Casbarian caught up with the news online and, with White, quickly put Rice’s safety protocols into effect. They asked each of the nine students to check in immediately. “Obviously, we wanted them to keep calm and be vigilant, and we asked that if any of them were afraid or had concerns to let us know. Of course, nobody did; they’re mature students and they understood what was going on.”

“I was struck by the calm and mature manner in which they reacted and adapted to their new surroundings in these conditions,” White said. “Despite experiencing a very dramatic moment, they immediately got their bearings in Paris.”

Barbara Wilson, a fifth-year undergraduate from Houston, arrived in Paris the day before the attack and, jet-lagged, slept through it in her 12th arrondissement apartment. “I woke up in the afternoon and had many texts and Facebook messages asking if I was okay,” she said. “I then saw the reports all over the Internet and TV. When I looked up where this had occurred, it was pretty shocking that it was close to where I am living.”

Wilson said a local barkeeper told her a few days later that Parisians “are very scared right now and that was why the streets, bars and restaurants were so empty. … He warned us not to go to any of the tourist attractions for a while.”

Marchers filled the streets of Paris in a show of unity on Jan. 11. Photo by Jae Boggess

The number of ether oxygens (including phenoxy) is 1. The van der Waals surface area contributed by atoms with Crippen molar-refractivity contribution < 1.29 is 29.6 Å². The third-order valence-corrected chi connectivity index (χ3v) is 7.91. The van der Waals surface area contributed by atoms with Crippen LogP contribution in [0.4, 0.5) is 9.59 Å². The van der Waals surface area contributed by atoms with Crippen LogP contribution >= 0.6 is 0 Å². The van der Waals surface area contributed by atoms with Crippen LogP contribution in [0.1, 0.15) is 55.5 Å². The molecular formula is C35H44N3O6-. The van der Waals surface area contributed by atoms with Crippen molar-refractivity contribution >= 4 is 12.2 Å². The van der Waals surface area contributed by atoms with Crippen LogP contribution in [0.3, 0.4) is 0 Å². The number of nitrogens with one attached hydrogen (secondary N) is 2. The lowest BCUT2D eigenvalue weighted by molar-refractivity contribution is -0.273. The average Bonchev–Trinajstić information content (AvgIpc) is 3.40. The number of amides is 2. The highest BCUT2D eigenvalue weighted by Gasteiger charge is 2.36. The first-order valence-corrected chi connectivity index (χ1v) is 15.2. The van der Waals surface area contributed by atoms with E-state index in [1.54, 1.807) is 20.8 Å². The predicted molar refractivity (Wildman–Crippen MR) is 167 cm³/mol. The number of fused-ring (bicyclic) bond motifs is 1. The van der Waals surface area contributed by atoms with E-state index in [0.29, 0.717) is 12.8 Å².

Rachel Estes of Omaha, Neb., also a fifth-year undergraduate at Rice, arrived on the day of the attack and said she only became aware of it when her landlord showed her how to use the television in her 11th arrondissement apartment. “I glimpsed a headline that said ‘shootings in Paris,'” she recalled. “I am not even sure that he knew what had happened.”

All nine were at RSAP Jan. 9, the day the manhunt ended. “Garry meets with all the students the Friday before the start of the semester to orient them and to dispense with all the housekeeping stuff,” Casbarian said.

“There was a sense at the time that (the pursuit) was most likely a pretty isolated event,” Kapinus recalled. “Most people were carrying on with their daily existence as much as they could, but we heard lots of sirens.”

Estes said she and her roommate, graduate student Judith (Jae) Boggess, avoided the area around Charlie Hebdo until the manhunt ended. “We also kept a more careful eye on the news those first few days,” she said. “The day of the grocery store hostage situation, a woman stopped us on the street because she heard us speaking English, and she was afraid we weren’t aware that something else was going on.”

“You hear about the revolutionary spirit of the French,” Kapinus said. “I think there’s a truth to that, especially when something like this happens. Everyone is engaging.” He said Parisians didn’t hesitate to bring up 9/11 when they learned Kapinus and his friends were American. “It gave us a way to talk about it.”

Kapinus took part with fellow graduate students and roommates Patrick Daurio and Dan Baklik in the Jan. 11 demonstration. “We got up on Sunday and saw what was going on before we left the apartment,” he said. “It looked like a very peaceful march, and it was just a few blocks away,” he said.

“There was a staggering number of people in the street, all ages, and the closer we got to the route of the march, the more people there were. Everybody was carrying signs or wearing the ‘je suis Charlie’ patch on their coats,” Kapinus said.